PITTSBURGH -- The first day of the NFL draft usually has the feel of Christmas Eve at the Pittsburgh Steelers' headquarters because of the anticipation.
It figures to be a little more somber this year following the death of longtime scout Bill Nunn, who passed away Tuesday night of complications from a stroke.
Nunn worked until the end of a life that spanned nearly nine decades -- and probably provided enough stories to fill nine books. He left an indelible imprint on the Steelers, and he is one of the most significant figures in the franchise’s storied history.
The Steelers' success in the 1970s probably doesn't happen without Bill Nunn.
Think about that for a second.
Also consider that Nunn did much more than put the Steelers on a path to greatness by opening doors for them at historically black colleges. Nunn created opportunities for African-American players when he worked as a newspaper man.
As the sports editor of The Pittsburgh Courier, a newspaper that could claim a national following and a social conscience, Nunn put together an annual Black College All-America football team.
Some teams used this as a draft guide back when there wasn't exhaustive coverage of the annual selection process. And when Mel Kiper Jr.’s hair didn't have multiple Twitter accounts.
As Steelers.com’s Bob Labriola wrote in a retrospective, Nunn discovered players such as Deacon Jones before he joined the Steelers in 1967 and helped change the course of a staggering franchise.
He is more well-known for the latter, and in the almost 50 years Nunn spent with the Steelers, he came to embody the spirit of Art Rooney, the Steelers' founder who was affectionately known as “The Chief.”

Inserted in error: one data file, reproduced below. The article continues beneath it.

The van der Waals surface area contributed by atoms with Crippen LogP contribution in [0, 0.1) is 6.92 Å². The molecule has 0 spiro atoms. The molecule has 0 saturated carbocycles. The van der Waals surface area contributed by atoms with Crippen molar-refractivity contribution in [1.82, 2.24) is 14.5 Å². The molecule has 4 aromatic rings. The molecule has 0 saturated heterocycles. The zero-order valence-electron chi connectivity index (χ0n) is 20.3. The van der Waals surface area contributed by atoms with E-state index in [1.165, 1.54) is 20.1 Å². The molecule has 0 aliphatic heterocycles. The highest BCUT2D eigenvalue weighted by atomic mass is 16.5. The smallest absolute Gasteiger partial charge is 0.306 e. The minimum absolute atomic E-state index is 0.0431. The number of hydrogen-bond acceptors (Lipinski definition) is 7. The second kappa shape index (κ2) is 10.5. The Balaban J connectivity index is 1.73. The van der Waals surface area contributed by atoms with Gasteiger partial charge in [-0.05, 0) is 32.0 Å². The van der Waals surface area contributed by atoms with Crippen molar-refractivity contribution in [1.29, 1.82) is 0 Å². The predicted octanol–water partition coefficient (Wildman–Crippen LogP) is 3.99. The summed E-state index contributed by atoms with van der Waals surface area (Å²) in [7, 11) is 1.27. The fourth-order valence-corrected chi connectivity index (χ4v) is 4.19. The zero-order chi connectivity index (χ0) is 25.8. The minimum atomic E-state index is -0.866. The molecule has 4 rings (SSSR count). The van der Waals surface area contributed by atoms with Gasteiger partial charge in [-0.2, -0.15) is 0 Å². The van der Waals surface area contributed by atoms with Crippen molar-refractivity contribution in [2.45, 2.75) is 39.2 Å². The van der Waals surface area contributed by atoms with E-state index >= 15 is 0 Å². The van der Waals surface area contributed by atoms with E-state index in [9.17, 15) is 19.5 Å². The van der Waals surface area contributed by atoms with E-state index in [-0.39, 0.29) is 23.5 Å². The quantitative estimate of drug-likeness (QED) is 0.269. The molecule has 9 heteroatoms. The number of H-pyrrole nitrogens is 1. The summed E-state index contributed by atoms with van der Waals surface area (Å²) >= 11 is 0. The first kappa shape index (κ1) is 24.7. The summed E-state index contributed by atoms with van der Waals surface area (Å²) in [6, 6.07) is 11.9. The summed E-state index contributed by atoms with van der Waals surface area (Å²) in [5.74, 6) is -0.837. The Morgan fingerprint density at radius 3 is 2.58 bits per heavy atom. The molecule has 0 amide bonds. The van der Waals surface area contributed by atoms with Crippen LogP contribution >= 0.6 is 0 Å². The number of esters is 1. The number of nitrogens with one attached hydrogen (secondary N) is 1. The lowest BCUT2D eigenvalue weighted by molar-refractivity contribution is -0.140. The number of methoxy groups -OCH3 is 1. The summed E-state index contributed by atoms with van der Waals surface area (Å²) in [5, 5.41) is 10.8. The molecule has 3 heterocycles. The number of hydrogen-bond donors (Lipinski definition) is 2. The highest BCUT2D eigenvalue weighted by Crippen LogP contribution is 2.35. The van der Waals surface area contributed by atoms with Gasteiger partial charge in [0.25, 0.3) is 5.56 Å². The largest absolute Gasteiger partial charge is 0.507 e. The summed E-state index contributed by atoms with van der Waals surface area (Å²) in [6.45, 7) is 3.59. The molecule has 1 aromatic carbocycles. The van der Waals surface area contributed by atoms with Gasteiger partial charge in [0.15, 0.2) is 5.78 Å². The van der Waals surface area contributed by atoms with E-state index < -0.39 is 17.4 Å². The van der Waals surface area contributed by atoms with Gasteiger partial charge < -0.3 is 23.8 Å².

There certainly were similarities between the two.
Both lived fascinating lives and seemed to know everybody in Pittsburgh. Those who were around both on a regular basis spoke in reverential terms about them in part because of their ability to connect with people.
The social change that Nunn helped bring about in the NFL no doubt influenced Steelers owner Dan Rooney, who hired Nunn and successfully pushed for more diversity in the league after he became one of the power brokers in it.
The so-called Rooney Rule, enacted in 2003, requires teams to interview at least one minority when hiring a head coach or general manager.
Art and Dan Rooney are in the Pro Football Hall of Fame for their contributions to the NFL, and hopefully Nunn will one day join them there.
When you look at how he shaped the NFL’s greatest dynasty to the opportunities he created for African-American players and those in NFL front offices and scouting departments, it’s pretty easy to see that there has to be some place in Canton for Nunn.